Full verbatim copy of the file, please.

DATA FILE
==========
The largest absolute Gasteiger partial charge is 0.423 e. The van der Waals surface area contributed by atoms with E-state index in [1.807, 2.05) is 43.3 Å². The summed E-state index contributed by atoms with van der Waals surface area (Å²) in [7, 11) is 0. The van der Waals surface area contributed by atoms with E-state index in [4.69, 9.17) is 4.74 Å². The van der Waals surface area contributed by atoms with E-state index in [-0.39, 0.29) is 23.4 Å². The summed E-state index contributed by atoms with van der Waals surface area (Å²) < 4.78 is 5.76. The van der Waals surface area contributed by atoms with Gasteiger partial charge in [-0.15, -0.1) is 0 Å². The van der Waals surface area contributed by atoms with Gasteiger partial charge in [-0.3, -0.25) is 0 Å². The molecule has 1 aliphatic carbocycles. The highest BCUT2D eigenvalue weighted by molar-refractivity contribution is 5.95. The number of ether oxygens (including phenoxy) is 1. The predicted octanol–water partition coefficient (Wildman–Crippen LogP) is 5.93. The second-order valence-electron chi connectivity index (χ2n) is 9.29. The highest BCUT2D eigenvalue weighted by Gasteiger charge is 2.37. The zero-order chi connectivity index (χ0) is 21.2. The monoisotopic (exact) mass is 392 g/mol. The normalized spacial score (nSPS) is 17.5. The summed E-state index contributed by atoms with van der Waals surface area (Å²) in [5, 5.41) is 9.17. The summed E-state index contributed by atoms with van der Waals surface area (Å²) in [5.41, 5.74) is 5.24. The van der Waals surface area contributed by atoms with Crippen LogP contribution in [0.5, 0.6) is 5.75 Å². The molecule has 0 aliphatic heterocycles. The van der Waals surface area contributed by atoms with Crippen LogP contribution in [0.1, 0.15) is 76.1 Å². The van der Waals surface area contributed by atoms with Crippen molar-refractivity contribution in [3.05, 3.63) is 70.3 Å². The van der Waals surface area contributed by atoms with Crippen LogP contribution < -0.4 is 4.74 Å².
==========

The largest absolute Gasteiger partial charge is 0.423 e. The van der Waals surface area contributed by atoms with E-state index in [1.807, 2.05) is 43.3 Å². The summed E-state index contributed by atoms with van der Waals surface area (Å²) in [7, 11) is 0. The van der Waals surface area contributed by atoms with E-state index in [4.69, 9.17) is 4.74 Å². The van der Waals surface area contributed by atoms with E-state index in [-0.39, 0.29) is 23.4 Å². The summed E-state index contributed by atoms with van der Waals surface area (Å²) < 4.78 is 5.76. The van der Waals surface area contributed by atoms with Gasteiger partial charge in [-0.15, -0.1) is 0 Å². The van der Waals surface area contributed by atoms with Gasteiger partial charge in [-0.3, -0.25) is 0 Å². The molecule has 1 aliphatic carbocycles. The highest BCUT2D eigenvalue weighted by molar-refractivity contribution is 5.95. The number of ether oxygens (including phenoxy) is 1. The predicted octanol–water partition coefficient (Wildman–Crippen LogP) is 5.93. The second-order valence-electron chi connectivity index (χ2n) is 9.29. The highest BCUT2D eigenvalue weighted by Gasteiger charge is 2.37. The zero-order chi connectivity index (χ0) is 21.2. The monoisotopic (exact) mass is 392 g/mol. The normalized spacial score (nSPS) is 17.5. The summed E-state index contributed by atoms with van der Waals surface area (Å²) in [5, 5.41) is 9.17. The summed E-state index contributed by atoms with van der Waals surface area (Å²) in [5.41, 5.74) is 5.24. The van der Waals surface area contributed by atoms with Crippen LogP contribution in [0.5, 0.6) is 5.75 Å². The molecule has 0 aliphatic heterocycles. The van der Waals surface area contributed by atoms with Crippen LogP contribution in [0.1, 0.15) is 76.1 Å². The van der Waals surface area contributed by atoms with Crippen molar-refractivity contribution in [3.05, 3.63) is 70.3 Å². The van der Waals surface area contributed by atoms with Crippen LogP contribution < -0.4 is 4.74 Å².